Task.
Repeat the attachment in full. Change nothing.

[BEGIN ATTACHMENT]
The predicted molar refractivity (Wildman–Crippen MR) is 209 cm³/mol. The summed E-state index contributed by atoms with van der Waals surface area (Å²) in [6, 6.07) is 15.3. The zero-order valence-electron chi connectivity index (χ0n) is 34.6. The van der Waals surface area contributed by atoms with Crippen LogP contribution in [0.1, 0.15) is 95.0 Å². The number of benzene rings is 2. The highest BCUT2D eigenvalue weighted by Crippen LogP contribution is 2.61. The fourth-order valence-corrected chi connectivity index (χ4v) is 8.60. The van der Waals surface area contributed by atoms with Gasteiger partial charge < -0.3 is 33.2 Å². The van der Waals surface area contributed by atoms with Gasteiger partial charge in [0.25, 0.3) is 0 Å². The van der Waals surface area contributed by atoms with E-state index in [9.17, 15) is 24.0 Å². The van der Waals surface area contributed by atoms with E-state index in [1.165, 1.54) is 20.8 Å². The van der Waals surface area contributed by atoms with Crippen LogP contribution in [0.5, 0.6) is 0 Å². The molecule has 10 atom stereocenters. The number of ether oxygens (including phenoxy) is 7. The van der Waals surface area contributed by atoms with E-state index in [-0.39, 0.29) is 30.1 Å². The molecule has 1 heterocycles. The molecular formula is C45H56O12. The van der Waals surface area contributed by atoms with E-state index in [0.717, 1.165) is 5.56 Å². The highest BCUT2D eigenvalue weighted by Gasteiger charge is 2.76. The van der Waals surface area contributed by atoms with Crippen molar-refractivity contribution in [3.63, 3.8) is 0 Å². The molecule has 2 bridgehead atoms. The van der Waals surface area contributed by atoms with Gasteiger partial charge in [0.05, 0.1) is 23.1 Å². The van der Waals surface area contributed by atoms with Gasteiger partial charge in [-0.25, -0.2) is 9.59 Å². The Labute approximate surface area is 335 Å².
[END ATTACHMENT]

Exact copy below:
The predicted molar refractivity (Wildman–Crippen MR) is 209 cm³/mol. The summed E-state index contributed by atoms with van der Waals surface area (Å²) in [6, 6.07) is 15.3. The zero-order valence-electron chi connectivity index (χ0n) is 34.6. The van der Waals surface area contributed by atoms with Crippen LogP contribution in [0.1, 0.15) is 95.0 Å². The number of benzene rings is 2. The highest BCUT2D eigenvalue weighted by Crippen LogP contribution is 2.61. The fourth-order valence-corrected chi connectivity index (χ4v) is 8.60. The van der Waals surface area contributed by atoms with Gasteiger partial charge < -0.3 is 33.2 Å². The van der Waals surface area contributed by atoms with Gasteiger partial charge in [0.25, 0.3) is 0 Å². The van der Waals surface area contributed by atoms with E-state index in [9.17, 15) is 24.0 Å². The van der Waals surface area contributed by atoms with E-state index in [1.165, 1.54) is 20.8 Å². The van der Waals surface area contributed by atoms with Crippen LogP contribution in [0.5, 0.6) is 0 Å². The molecule has 10 atom stereocenters. The number of ether oxygens (including phenoxy) is 7. The van der Waals surface area contributed by atoms with E-state index in [-0.39, 0.29) is 30.1 Å². The molecule has 1 heterocycles. The molecular formula is C45H56O12. The van der Waals surface area contributed by atoms with E-state index in [0.717, 1.165) is 5.56 Å². The highest BCUT2D eigenvalue weighted by Gasteiger charge is 2.76. The van der Waals surface area contributed by atoms with Crippen molar-refractivity contribution in [3.63, 3.8) is 0 Å². The molecule has 2 bridgehead atoms. The van der Waals surface area contributed by atoms with Gasteiger partial charge in [0.05, 0.1) is 23.1 Å². The van der Waals surface area contributed by atoms with Gasteiger partial charge in [-0.25, -0.2) is 9.59 Å². The Labute approximate surface area is 335 Å².